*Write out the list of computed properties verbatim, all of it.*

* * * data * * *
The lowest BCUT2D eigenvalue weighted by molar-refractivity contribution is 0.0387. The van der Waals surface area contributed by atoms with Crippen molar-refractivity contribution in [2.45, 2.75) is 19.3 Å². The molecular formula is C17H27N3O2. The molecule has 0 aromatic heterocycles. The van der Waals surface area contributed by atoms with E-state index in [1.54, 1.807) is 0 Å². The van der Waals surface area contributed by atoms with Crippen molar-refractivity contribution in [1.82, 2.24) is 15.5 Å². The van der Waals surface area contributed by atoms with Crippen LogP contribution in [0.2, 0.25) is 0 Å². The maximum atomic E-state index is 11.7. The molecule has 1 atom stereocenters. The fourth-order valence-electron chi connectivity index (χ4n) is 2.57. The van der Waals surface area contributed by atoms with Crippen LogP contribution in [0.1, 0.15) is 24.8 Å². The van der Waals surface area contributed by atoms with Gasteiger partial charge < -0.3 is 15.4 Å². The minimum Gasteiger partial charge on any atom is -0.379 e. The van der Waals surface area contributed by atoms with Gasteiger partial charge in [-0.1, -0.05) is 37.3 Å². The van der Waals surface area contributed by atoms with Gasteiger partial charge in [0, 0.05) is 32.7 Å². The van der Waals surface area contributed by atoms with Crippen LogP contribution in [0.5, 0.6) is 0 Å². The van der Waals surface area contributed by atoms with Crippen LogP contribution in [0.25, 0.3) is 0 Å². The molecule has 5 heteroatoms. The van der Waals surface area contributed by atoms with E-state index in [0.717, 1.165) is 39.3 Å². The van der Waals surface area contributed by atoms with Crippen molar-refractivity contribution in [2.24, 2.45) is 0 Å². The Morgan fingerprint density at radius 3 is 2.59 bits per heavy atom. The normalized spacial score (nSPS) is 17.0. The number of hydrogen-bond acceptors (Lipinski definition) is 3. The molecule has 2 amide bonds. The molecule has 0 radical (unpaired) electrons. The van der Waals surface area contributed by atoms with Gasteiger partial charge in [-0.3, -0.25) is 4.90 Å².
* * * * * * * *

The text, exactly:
The lowest BCUT2D eigenvalue weighted by molar-refractivity contribution is 0.0387. The van der Waals surface area contributed by atoms with Crippen molar-refractivity contribution in [2.45, 2.75) is 19.3 Å². The molecular formula is C17H27N3O2. The molecule has 0 aromatic heterocycles. The van der Waals surface area contributed by atoms with E-state index in [1.54, 1.807) is 0 Å². The van der Waals surface area contributed by atoms with Crippen molar-refractivity contribution in [1.82, 2.24) is 15.5 Å². The van der Waals surface area contributed by atoms with Crippen LogP contribution in [0.2, 0.25) is 0 Å². The maximum atomic E-state index is 11.7. The molecule has 1 atom stereocenters. The fourth-order valence-electron chi connectivity index (χ4n) is 2.57. The van der Waals surface area contributed by atoms with Crippen LogP contribution in [0.1, 0.15) is 24.8 Å². The van der Waals surface area contributed by atoms with Gasteiger partial charge < -0.3 is 15.4 Å². The minimum Gasteiger partial charge on any atom is -0.379 e. The van der Waals surface area contributed by atoms with Gasteiger partial charge in [-0.1, -0.05) is 37.3 Å². The van der Waals surface area contributed by atoms with Gasteiger partial charge in [0, 0.05) is 32.7 Å². The van der Waals surface area contributed by atoms with Crippen LogP contribution in [0.5, 0.6) is 0 Å². The van der Waals surface area contributed by atoms with Crippen LogP contribution in [0.25, 0.3) is 0 Å². The molecule has 5 heteroatoms. The van der Waals surface area contributed by atoms with E-state index in [0.717, 1.165) is 39.3 Å². The van der Waals surface area contributed by atoms with Crippen molar-refractivity contribution in [2.24, 2.45) is 0 Å². The Morgan fingerprint density at radius 3 is 2.59 bits per heavy atom. The normalized spacial score (nSPS) is 17.0. The number of hydrogen-bond acceptors (Lipinski definition) is 3. The molecule has 2 amide bonds. The molecule has 0 radical (unpaired) electrons. The van der Waals surface area contributed by atoms with Gasteiger partial charge in [-0.3, -0.25) is 4.90 Å².